That's Not Funny: How the Right Makes Comedy Work for Them (Hardcover)
A 2022 Best Comedy Book, Vulture
A rousing call for liberals and progressives to pay attention to the emergence of right-wing comedy and the political power of humor.
"Why do conservatives hate comedy? Why is there no right-wing Jon Stewart?" These sorts of questions launch a million tweets, a thousand op-eds, and more than a few scholarly analyses. That's Not Funny argues that it is both an intellectual and politically strategic mistake to assume that comedy has a liberal bias. Matt Sienkiewicz and Nick Marx take readers––particularly self-described liberals––on a tour of contemporary conservative comedy and the "right-wing comedy complex."
In That's Not Funny, "complex" takes on an important double meaning. On the one hand, liberals have developed a social-psychological complex—it feels difficult, even dangerous, to acknowledge that their political opposition can produce comedy. At the same time, the right has been slowly building up a comedy-industrial complex, utilizing the humorous, irony-laden media strategies of liberals such as Jon Stewart, Samantha Bee, and John Oliver to garner audiences and supporters. Right-wing comedy has been hiding in plain sight, finding its way into mainstream conservative media through figures ranging from Fox News's Greg Gutfeld to libertarian podcasters like Joe Rogan. That's Not Funny taps interviews with conservative comedians and observations of them in action to guide readers through media history, text, and technique. You will find many of these comedians utterly appalling, some surprisingly funny, and others just plain weird. They are all, however, culturally and politically relevant—the American right is attempting to seize spaces of comedy and irony previously held firmly by the left. You might not like this brand of humor, but you can't ignore it.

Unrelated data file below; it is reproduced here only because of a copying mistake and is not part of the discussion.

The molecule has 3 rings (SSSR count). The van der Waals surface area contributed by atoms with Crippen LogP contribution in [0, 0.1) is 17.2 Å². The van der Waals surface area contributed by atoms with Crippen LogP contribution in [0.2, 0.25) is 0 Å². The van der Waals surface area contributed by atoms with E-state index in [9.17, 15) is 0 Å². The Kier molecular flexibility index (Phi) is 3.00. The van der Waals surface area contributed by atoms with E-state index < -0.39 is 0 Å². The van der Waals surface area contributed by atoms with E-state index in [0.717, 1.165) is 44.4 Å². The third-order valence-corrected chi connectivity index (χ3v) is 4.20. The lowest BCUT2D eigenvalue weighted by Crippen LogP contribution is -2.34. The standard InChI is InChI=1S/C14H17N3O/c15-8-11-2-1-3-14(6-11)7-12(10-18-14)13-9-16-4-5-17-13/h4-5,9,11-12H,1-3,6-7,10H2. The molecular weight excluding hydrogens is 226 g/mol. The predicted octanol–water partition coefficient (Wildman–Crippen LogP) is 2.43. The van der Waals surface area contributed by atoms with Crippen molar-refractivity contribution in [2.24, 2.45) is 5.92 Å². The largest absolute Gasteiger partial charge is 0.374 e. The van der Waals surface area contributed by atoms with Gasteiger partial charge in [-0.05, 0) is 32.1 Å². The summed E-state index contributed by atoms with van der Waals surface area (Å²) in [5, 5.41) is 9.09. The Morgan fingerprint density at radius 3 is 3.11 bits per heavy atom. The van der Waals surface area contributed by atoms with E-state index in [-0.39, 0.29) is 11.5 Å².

Nick Marx is Associate Professor of Film and Media Studies in the Department of Communication Studies at Colorado State University.
"Provocative. . . . Progressives will want to take notice."
— Publishers Weekly
"Astute and accessible. . . . As Sienkiewicz and Marx convincingly argue, comedy’s power can be used to shift the ideological and political needle in any direction depending on who is telling the jokes. We should be paying attention lest we ignore an entire ecosystem working to accumulate not just fans but political power."
— New Review of Film and Television Studies